JOHN VONHOF, FOOT GURU:Ultra runners, adventure racers, triathletes, and especially Badwater Runners should know the life, work, and insights which John Vonhof has to share on the subject of feet, shoes, and foot care. He’s literally written the book on the subject, “Fixing Your Feet.” John has also been an important member of the Badwater Race Staff in recent years and I’m sure that many runners can give thanks to John for allowing them to finish the race when their feet had other ideas in mind. John also maintains a very informative blog which all athletes should consult regularly.

The Wall

Originally published in Men’s Fitness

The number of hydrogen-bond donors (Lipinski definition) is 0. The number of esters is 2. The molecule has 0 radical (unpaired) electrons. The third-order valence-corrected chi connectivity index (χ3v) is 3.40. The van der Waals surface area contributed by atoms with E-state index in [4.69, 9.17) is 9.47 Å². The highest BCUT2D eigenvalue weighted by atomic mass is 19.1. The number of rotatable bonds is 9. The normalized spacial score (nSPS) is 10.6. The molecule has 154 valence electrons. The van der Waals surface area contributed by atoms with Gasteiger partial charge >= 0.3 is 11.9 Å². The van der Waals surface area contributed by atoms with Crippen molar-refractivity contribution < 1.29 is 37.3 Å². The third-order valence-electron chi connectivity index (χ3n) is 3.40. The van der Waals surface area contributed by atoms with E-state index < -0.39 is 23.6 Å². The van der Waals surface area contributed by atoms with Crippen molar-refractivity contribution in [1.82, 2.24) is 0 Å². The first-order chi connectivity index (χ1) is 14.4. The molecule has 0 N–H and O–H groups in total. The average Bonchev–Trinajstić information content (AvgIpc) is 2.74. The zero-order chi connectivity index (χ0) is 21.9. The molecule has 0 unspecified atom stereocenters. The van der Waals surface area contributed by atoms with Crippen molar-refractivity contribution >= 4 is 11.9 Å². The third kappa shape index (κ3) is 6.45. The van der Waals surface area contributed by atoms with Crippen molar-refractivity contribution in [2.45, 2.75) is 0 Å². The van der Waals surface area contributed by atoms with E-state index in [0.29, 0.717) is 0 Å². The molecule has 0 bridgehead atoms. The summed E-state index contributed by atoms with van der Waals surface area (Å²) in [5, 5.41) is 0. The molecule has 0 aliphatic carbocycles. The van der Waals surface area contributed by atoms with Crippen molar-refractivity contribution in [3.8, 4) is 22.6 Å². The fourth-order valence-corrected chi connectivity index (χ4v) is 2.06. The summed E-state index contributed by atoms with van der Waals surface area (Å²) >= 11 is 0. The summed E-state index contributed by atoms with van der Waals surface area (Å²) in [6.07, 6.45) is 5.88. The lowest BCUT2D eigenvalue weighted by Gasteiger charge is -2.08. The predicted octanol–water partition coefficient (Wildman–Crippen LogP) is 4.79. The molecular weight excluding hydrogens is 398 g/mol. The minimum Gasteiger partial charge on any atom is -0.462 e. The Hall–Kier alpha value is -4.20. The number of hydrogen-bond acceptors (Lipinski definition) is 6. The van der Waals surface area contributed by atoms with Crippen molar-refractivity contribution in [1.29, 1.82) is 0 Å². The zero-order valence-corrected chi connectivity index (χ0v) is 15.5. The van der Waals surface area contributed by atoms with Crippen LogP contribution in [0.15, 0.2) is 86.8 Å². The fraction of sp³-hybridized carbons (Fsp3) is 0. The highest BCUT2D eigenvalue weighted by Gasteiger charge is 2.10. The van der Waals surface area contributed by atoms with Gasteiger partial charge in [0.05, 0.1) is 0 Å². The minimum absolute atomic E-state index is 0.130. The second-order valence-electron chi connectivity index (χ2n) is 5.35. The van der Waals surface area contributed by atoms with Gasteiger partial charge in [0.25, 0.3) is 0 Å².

“All in all, it’s just another brick in the wall…”
-Pink Floyd

Ask any runner about preparing for the 26.2 mile grind of a marathon, and sooner or later-usually sooner-you’ll hear about “The Wall.”

It is a truly fearsome place, where legs turn to melting jello and breath comes in short, gasping gulps. It is a legendary place, usually encountered around mile 20, where the flesh weakens, the spirit sags and the will drains away into a little puddle on the hard, hard ground. All hyperbole aside, there is probably nothing as feared, or misunderstood, by the novice marathoner as the 20-mile wall, the point where it is written that a person runs out of steam.

What is The Wall, anyway?

The modern science of running mechanics has stalked and, if studies are to be believed, captured The Wall. Jeff Galloway, in his 1984 classic book “Galloway’s Book on Running,” breaks the 20-mile barrier down into two specific physiological causes.